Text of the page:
After being in a relationship for a while, you might start to experience more conflict than usual. This can often happen if you have taken your relationship to the next level, for example, by moving in together. Flipping out over small misunderstandings, overreacting, and generally feeling like you are unable to get on the same page about anything is more common than you might realize for many couples after the ‘honeymoon’ period has worn off.
In most cases, relationship conflict occurs when expectations aren’t being met. Everybody comes into a relationship with certain expectations that are based on a variety of factors, such as past experiences, their childhood, or simply how they think a relationship should be. The problem here is that no matter how much you have in common, no two people are going to think exactly the same. So, even if you tend to agree with your significant other most of the time, it’s not unusual to find some things that you feel differently about.
#1. Redefining Conflict:
A lot of couples see conflict as something to be concerned about, and some even see it as a time to bail. This could be because they are already looking for a way out of the relationship, or simply because they freak out due to feeling threatened. Since the fight or flight response is usually activated when our ego is threatened, it can become difficult to get a resolution on a conflict. Instead of viewing conflict as a threat to a relationship, view it as an opportunity for growth instead. When handled correctly, conflict can help you learn more about your partner and lead to a more harmonious relationship in the future.
#2. Don’t Sweat the Small Stuff:
One of the biggest mistakes that many couples make is turning every molehill into a mountain. While it can be easy to let everything get to you when you are already frustrated due to the conflict that you are experiencing with your partner, it’s best to try not to make something into a battle unless it is essential to you. Often, disagreements do not need to turn into an argument, and there is a lot that you and your partner can learn from each other by simply agreeing to disagree and listening to one another’s viewpoints on different topics.
#3. Lower Your Expectations:
While it’s important to have some expectations in a relationship, it’s best to keep in mind that both you and your partner may have different expectations when it comes to what a relationship should be like. Even if you have a lot in common, you may have both been brought up in very different circumstances and have opposite past experiences, causing you to have different ideas of how a relationship should be. Remember that having different expectations is not a bad thing, but it can cause arguments if you are not willing to listen to your partner and understand their side. Speaking about both of your expectations is essential; this gives both you and your partner the chance to understand more about what the other wants and come to an agreement that works well for you both.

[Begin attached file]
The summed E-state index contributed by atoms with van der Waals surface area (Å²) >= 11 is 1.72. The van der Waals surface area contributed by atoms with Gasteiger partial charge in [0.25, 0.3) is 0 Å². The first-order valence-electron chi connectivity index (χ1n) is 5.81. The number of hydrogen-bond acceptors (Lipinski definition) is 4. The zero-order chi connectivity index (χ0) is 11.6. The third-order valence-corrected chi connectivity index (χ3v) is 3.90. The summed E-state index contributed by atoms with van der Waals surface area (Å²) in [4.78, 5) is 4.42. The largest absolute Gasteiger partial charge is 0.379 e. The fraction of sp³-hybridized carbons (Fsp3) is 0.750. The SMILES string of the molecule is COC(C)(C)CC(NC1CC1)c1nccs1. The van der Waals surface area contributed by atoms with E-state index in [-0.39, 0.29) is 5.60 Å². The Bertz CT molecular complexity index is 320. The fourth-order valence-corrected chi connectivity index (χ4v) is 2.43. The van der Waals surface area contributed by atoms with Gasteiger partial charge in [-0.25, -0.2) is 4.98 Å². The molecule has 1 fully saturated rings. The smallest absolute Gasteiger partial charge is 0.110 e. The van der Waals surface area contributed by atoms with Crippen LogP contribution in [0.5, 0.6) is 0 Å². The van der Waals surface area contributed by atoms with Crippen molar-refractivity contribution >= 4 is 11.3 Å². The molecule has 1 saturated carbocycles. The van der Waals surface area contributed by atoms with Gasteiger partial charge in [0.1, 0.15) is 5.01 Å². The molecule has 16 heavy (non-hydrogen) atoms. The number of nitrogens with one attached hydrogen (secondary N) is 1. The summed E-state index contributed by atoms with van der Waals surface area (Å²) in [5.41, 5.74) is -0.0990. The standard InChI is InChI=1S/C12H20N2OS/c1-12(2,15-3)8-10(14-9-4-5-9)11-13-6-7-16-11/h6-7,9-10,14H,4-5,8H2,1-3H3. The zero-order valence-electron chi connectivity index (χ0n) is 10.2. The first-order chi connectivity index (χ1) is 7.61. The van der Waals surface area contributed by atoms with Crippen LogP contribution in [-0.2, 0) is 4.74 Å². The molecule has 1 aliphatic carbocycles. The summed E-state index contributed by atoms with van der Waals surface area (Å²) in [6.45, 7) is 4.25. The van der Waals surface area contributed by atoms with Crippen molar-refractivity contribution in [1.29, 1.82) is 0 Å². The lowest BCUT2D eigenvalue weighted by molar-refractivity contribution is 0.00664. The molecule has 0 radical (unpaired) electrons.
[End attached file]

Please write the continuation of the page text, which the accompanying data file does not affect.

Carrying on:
#4. Work on Intimacy:
Becoming more intimate in your relationship can bring you closer together and make it easier for you to resolve conflict healthily. That’s not to say that getting physically close will stop all arguments because it will not, but making an effort to learn more about your partner intimately will make it easier for you both to communicate more clearly and open up to each other in different scenarios. In addition to working on your sexual intimacy, a great option when you need to work on things is to practice emotional intimacy, too. This can be difficult at first, but it’s an important step to take in a long-term relationship that will help you build trust and be together more harmoniously.
#5. Focus on Actions and Behaviors:
When a partner is behaving in a way that we do not like, it can be all too easy to get caught up with their characteristics. But personal attacks can be far more emotionally damaging to both the individual and relationship, compared to simply focusing on how their actions are making you feel. Instead of launching into an all-out attack on your partner’s personality, talk about their actions or behavior and how it made you feel. This way, you are more likely to get the response that you want, rather than them simply responding defensively and in anger.
#6. Clarify What They Mean:
Bear in mind that most of the time, any good partner will not mean to deliberately hurt you. But jumping to conclusions is something that causes a huge amount of conflict in relationships. Getting hurt could be a by-product of an action that your partner did not realize would affect you in this way. So, clarify what your partner means or was trying to achieve first – you may find that the situation is not as bad as you perceived it to be.
Arguments are nothing new to long-term relationships. How you handle them can be the difference between driving you apart or bringing you closer together.